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Exotic molecules

Understanding of the chemical bonding of many elements has been fundamentally changed by chemists at the University of Virginia, who rely on NCSA resources to verify their results.

Zap. Zapzap. Z-a-a-a-p.

That’s the sound of chemist Lester Andrews and his team at work at the University of Virginia. They use a pulsed laser to create unusual, one-of-a-kind small molecules. Their work has fundamentally changed the understanding of chemical bonding in many elements, providing key insights for generations of chemists to come.

Andrews recently retired from teaching but is continuing his research. He is well known in the global chemistry community for his 40-plus years of matrix-isolation spectroscopy research, an experimental method of studying the individual molecules of chemical compounds at very low temperatures. His current work is “kind of an exotic corner” in the organometallic area, he says. Organometallic chemistry studies chemical compounds containing bonds between carbon and a metal.

Employing a method developed by Andrews and his group over the past two decades, the team uses a focused, pulsed laser to vaporize material from a solid sample and direct it toward a cryogenically cooled reaction window (four to seven degrees Kelvin) for co-deposition and reaction. Andrews notes that this method exploits two advantages of the process. First, the ablated atoms contain excess energy, which can activate reactions with small molecules. Second, collisions with matrix atoms during the condensation process relax the energetic product molecules and allow them to be trapped in the solid matrix for infrared spectroscopic study. Each chemical bond in a molecule vibrates at a frequency that is characteristic of that bond. These infrared spectroscopic studies compare vibrational energies within related chemical species, providing conclusions about the bonding in these newly observed chemical intermediates.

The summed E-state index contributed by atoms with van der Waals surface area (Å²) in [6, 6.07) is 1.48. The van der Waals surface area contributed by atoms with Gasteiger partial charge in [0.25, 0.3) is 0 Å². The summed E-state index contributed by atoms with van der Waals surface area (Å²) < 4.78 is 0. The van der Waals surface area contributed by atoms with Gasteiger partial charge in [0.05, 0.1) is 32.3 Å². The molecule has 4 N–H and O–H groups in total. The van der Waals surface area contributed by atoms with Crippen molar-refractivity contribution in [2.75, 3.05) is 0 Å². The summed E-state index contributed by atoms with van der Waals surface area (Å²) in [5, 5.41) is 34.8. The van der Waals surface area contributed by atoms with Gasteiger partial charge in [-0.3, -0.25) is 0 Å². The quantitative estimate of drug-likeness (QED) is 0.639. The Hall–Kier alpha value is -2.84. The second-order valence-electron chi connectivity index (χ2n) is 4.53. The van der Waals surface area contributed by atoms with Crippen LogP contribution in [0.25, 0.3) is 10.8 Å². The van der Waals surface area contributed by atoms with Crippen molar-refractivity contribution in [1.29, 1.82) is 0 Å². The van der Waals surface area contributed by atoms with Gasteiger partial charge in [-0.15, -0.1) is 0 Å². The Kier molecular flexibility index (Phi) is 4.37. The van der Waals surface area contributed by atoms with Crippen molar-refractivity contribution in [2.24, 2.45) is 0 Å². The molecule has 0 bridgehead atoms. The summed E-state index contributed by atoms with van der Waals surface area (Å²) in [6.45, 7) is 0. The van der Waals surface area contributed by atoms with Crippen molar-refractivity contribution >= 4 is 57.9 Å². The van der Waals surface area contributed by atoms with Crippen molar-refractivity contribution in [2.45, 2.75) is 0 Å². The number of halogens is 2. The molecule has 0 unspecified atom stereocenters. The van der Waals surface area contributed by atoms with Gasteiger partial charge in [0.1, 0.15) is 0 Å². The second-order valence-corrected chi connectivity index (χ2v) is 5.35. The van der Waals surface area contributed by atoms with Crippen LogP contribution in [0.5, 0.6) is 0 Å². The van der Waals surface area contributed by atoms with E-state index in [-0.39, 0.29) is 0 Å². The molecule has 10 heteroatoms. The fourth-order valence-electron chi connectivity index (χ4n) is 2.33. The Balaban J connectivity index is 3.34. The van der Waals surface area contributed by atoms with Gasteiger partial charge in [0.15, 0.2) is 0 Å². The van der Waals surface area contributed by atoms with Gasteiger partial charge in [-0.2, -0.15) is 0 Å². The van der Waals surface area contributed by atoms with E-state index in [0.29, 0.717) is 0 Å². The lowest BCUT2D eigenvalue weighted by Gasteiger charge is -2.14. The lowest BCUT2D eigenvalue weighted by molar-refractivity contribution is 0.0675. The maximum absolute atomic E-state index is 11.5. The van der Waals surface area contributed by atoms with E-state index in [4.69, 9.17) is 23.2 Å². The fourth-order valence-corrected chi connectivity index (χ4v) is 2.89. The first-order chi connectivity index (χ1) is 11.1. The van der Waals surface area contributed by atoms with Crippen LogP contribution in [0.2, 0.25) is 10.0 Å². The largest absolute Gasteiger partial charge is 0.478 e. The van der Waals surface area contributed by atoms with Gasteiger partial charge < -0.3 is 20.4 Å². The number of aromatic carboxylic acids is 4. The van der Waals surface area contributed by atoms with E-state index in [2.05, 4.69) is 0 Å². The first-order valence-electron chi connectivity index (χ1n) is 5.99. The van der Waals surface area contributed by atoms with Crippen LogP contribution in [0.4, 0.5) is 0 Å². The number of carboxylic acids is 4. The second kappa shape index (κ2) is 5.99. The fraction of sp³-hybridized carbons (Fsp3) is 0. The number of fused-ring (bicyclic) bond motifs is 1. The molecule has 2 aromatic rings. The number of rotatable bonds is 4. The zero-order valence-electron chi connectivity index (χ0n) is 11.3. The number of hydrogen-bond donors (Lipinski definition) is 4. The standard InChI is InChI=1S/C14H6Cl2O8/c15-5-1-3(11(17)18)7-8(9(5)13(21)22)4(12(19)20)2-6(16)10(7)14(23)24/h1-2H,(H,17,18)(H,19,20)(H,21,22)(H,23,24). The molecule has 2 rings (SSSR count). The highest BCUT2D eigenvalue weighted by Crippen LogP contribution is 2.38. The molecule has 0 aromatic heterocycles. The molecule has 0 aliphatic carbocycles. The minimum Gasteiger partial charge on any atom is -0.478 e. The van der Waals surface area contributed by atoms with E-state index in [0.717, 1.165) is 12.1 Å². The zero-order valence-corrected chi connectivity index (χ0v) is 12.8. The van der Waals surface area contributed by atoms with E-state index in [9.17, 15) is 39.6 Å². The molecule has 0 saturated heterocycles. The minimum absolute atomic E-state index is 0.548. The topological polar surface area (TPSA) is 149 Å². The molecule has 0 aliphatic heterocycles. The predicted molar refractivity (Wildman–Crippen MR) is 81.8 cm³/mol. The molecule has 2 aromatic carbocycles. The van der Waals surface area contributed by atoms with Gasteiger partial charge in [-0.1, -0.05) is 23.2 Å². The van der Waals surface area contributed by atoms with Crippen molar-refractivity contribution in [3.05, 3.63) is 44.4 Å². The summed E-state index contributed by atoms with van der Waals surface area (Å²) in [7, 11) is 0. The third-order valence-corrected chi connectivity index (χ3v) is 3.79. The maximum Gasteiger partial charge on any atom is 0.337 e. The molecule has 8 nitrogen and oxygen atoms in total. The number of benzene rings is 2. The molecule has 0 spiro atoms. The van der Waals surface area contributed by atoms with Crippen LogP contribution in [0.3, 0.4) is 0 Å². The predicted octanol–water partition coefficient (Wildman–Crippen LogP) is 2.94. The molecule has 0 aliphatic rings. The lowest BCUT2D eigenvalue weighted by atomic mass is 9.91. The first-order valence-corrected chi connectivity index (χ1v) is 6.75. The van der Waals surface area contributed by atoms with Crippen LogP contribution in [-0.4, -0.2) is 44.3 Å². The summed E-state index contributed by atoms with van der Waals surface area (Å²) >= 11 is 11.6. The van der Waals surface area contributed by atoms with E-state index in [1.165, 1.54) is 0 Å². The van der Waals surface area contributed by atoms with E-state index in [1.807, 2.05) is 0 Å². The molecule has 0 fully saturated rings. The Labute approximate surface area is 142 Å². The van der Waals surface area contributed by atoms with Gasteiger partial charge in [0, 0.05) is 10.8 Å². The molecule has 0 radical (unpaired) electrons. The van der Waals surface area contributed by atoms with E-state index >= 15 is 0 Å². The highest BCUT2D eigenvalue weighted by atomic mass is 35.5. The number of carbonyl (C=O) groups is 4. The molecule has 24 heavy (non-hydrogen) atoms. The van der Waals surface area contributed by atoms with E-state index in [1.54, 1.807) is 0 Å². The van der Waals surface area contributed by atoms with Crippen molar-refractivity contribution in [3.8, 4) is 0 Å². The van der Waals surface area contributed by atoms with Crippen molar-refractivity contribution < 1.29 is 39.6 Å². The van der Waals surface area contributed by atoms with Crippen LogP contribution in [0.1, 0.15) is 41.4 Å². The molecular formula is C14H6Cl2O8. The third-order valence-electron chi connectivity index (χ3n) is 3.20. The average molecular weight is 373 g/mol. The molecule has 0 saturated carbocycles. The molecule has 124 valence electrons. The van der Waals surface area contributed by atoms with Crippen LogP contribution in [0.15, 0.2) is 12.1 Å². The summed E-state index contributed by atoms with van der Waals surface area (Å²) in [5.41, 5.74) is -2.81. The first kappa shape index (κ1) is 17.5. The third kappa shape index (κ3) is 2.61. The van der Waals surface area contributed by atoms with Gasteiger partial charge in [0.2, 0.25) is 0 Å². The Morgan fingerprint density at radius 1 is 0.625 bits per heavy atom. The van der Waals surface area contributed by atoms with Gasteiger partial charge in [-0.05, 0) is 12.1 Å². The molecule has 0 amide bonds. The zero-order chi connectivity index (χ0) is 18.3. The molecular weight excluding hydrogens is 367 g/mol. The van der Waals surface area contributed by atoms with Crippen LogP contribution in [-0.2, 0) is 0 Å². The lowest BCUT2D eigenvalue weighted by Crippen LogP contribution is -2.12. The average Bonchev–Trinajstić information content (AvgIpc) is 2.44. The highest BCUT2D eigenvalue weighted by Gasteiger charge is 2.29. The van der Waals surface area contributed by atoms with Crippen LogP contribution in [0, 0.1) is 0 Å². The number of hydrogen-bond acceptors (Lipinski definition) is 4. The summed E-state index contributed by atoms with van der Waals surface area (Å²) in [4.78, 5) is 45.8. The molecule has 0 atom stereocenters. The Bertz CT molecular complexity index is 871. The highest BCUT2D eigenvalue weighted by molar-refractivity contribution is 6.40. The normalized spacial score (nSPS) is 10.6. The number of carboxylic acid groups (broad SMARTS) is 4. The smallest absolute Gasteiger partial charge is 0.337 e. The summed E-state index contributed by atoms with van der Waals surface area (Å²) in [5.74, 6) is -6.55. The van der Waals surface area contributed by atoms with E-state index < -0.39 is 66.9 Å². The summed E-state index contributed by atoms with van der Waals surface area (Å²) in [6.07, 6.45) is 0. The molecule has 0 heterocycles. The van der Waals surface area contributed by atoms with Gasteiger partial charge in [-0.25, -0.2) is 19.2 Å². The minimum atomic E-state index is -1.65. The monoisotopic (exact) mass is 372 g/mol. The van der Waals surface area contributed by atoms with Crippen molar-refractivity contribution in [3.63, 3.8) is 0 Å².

Andrews says the team tries “to pick things we think are going to have interesting chemical properties.” During his career he has worked with every non-radioactive element in the periodic table.

Exploring the unexpected

It was an unexpected experimental result that led Andrews to his current research path. A few years ago the team reacted tungsten and methane, confident that tungsten would insert into the methane C-H bond to make a methyl metal hydride. But the reaction went further, and transferred two more hydrogen atoms from the carbon onto the tungsten to make HC–WH3, which contains a carbon-tungsten triple bond. “We didn’t expect this,” says Andrews.

This bond is unique in that it is not supported by large ligands, just the smallest element, hydrogen; the carbon-tungsten triple bonds in the organometallic literature are stabilized by ligands or substituents. Ligands are like armour, necessary protection to shield the bond and ensure that it holds. But ligands are also extra baggage, increasing a molecule’s size and weight and making it difficult for researchers to examine the molecule at precise levels.

With the unexpected creation of a simple carbon-tungsten triple bond, Andrews says the team realized they had a way to make some fairly exotic simple molecules by using appropriate laser ablated metal atoms and small molecules. Their work with small exotic molecules further advances the understanding of chemical bonding and has been published in numerous journals, including the Journal of the American Chemical Society in 2008 and Organometallics and the Proceedings of the National Academy of Sciences in 2007.